Medicare’s Secondary Payer Rules

How it Affects You as a Participant

Volume CVII, No. 12December, 2007

Gary Thayer, Esq.

Many of us may be approaching the age where we’re eligible to apply for Medicare. If you fall into this category, you may be wondering how this affects your health benefits if you’re already on the Local 802 Health Plan. Should you apply for Medicare if you already have coverage through the union? Will this affect your Medicare benefits?

The good news is that it’s O.K. to have double coverage. If you’re on the Local 802 Health Plan and you sign up for Medicare, the union’s health plan will stay your primary insurance. Medicare will become your secondary coverage.

What does this mean, exactly? If you have any expenses that aren’t covered by the Local 802 Health Plan, you can submit them to Medicare for consideration. Medicare may or may not pay these expenses, depending on what kind of claim we’re talking about.

When are you eligible to apply for Medicare? According to Title XVIII of the Social Security Act, you can apply for Medicare when you turn 65 or if you qualify under certain diseases such as end-stage renal failure, or if you become totally disabled.


The concept of “primary” and “secondary” health insurance coverage applies to people who are lucky enough to be covered under two health plans at the same time, like if you’re covered by both the Local 802 Health Plan and Medicare.

Most health plans contain some form of provision that deals with people who have double insurance coverage.

This is commonly known as a “coordination of benefits” provision. In the union’s case, the Local 802 Health Plan establishes an order for paying claims, helping reduce the possibility of a claim being paid twice.

Federal law requires that most employer-sponsored or union-sponsored health plans — like the Local 802 Health Plan — be the first to pay a claim that is submitted to the health plan and Medicare, even if the participant is eligible for Medicare benefits.

That’s what’s meant by saying that the Local 802 Health Plan is “primary” and Medicare is “secondary.”

You might be interested in knowing that in the past, Medicare used to be the primary payer for all Medicare services — except under workers’ comp circumstances — prior to 1980. After 1980, a series of amendments to the Social Security Act were enacted to make Medicare the secondary payer for services covered by an individual’s insurance and other group health plans like the Local 802 Health Plan. Logically, the amendments were enacted in order to safeguard the future of Medicare funding.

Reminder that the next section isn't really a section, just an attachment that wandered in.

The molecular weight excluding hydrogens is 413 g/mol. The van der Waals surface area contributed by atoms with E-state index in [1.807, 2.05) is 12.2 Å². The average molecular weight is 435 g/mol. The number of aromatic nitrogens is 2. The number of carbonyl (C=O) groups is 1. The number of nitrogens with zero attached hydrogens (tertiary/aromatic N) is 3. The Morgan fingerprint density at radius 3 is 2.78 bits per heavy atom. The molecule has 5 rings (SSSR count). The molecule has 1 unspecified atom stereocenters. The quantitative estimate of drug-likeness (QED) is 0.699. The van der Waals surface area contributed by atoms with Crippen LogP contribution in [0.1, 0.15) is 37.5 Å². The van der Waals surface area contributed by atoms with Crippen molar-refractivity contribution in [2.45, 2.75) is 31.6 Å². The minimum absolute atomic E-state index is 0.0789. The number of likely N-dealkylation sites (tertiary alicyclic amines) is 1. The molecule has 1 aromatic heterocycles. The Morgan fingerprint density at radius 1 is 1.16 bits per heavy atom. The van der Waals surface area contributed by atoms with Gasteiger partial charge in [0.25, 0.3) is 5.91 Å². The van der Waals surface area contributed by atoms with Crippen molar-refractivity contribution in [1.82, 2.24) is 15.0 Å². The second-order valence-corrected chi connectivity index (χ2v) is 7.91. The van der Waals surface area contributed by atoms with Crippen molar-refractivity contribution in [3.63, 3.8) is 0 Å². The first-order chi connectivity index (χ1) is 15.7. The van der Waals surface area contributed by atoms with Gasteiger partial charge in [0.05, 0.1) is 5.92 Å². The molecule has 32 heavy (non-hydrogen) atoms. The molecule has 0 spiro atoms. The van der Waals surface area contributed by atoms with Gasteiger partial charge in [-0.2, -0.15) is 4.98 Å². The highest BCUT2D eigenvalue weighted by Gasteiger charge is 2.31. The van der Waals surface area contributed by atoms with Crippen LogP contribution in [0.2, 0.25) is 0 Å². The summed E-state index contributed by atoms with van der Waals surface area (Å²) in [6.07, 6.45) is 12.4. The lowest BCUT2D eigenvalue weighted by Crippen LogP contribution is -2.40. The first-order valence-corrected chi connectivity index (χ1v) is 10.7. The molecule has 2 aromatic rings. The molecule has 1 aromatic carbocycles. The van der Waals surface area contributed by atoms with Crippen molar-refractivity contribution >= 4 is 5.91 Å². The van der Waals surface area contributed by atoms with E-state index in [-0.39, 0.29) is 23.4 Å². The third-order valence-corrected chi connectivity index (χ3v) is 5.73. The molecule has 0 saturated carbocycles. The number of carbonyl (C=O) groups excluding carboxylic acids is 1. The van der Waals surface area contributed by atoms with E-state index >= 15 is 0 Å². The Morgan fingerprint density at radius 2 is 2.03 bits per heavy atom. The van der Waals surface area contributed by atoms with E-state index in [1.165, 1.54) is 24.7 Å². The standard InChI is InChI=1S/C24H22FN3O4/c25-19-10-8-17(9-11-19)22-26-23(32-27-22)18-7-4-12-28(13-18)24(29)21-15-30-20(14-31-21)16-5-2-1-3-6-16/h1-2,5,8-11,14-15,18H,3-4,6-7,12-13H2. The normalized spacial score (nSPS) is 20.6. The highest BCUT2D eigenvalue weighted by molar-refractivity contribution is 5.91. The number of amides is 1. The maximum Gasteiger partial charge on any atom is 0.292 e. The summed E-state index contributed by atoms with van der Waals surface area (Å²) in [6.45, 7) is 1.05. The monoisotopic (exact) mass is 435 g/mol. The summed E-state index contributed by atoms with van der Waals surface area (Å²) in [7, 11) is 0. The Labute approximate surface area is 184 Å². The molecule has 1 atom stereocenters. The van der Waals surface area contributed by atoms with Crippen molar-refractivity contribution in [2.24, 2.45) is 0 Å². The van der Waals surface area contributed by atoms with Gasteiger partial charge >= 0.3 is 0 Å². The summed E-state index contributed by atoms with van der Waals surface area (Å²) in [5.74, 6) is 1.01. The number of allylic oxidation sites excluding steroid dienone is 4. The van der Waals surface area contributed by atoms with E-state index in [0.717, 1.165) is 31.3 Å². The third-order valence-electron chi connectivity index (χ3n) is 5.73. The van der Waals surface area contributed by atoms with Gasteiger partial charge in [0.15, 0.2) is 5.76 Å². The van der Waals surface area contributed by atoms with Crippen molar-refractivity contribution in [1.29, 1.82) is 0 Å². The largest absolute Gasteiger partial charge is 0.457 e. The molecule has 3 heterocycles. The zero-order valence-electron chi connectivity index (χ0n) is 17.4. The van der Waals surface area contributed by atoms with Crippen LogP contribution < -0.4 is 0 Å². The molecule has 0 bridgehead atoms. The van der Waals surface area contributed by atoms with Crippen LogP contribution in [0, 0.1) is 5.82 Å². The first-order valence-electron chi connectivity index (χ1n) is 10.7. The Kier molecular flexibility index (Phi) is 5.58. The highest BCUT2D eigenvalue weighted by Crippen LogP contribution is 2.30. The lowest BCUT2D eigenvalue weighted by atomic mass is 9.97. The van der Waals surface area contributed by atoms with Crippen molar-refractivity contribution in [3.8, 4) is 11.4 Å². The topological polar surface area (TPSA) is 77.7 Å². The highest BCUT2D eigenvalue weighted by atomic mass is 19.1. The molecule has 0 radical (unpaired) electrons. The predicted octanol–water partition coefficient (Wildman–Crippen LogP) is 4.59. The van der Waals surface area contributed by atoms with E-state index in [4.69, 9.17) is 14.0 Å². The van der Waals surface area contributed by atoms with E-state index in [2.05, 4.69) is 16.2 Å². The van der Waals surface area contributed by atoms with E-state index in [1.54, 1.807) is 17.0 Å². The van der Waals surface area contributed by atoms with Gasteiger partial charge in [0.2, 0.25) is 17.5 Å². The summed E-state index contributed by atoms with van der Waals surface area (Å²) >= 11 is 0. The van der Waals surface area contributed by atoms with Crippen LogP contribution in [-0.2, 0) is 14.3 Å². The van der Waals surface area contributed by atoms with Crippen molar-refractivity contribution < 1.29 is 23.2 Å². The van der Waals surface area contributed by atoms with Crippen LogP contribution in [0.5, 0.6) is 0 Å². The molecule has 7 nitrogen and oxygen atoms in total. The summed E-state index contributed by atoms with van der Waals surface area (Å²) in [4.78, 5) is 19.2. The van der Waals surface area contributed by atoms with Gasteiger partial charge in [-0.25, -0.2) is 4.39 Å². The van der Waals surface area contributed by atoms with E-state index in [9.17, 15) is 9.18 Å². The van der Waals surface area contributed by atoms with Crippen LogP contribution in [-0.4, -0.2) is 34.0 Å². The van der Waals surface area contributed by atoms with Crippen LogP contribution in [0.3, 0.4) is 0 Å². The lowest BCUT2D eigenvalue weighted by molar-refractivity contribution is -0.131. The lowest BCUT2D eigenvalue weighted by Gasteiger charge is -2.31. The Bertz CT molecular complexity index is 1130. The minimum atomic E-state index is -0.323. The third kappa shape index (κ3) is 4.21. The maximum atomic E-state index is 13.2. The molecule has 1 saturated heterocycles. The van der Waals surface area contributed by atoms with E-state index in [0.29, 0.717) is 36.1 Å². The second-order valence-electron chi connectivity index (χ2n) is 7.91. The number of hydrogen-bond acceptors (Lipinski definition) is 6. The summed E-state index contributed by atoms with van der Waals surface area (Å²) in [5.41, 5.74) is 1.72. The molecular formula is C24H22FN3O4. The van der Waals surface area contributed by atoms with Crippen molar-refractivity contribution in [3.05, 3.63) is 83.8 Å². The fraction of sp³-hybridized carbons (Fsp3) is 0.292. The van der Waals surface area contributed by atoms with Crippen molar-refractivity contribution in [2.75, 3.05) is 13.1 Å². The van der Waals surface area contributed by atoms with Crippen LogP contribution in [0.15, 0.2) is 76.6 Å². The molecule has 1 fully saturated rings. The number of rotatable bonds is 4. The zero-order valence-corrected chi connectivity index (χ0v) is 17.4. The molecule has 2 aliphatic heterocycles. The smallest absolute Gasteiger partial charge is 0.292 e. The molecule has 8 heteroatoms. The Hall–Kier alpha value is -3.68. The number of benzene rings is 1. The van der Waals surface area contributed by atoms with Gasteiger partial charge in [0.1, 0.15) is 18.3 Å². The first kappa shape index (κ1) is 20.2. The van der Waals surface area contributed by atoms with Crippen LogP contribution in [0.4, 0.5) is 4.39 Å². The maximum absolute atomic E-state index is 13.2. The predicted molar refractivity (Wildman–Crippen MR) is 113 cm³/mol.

One more important thing. If you are considering whether to completely retire from music before age 65, you should be very careful to make sure that you have some kind of health insurance, because generally speaking, early retirees do not qualify for Medicare.


Medicare has certain rules that plans like the Local 802 Health Plan must follow.

The gist of these rules is that Local 802 cannot discriminate against you just because you are on Medicare. Also, the union cannot give you incentives to leave the Local 802 Health Plan so that Medicare will pick up your coverage.

At the beginning of this article, I mentioned that there are a few circumstances when you might be eligible for Medicare before turning 65. One is if you become totally disabled, and one is if you have end-stage renal disease. Both of these circumstances have special consequences for coverage; contact the Local 802 Health Plan for details.


In summary, at age 65 you become eligible for Medicare. As long as you qualify for coverage under the Local 802 Health Plan, the plan will normally be the primary payer of your health care benefits and Medicare will be secondary.

This means that after the Local 802 Health Plan pays benefits for your eligible expenses and other covered expenses, you may submit a claim to Medicare for any unpaid balances for consideration.

If you have any further questions about coordinating benefits between Medicare and the Local 802 Health Plan, contact the plan office at (212) 245-4802, ext. 179.

Gary Thayer, Esq. is counsel at Meyer, Suozzi, English and Klein, the firm that represents Local 802 and the Local 802 Health Plan.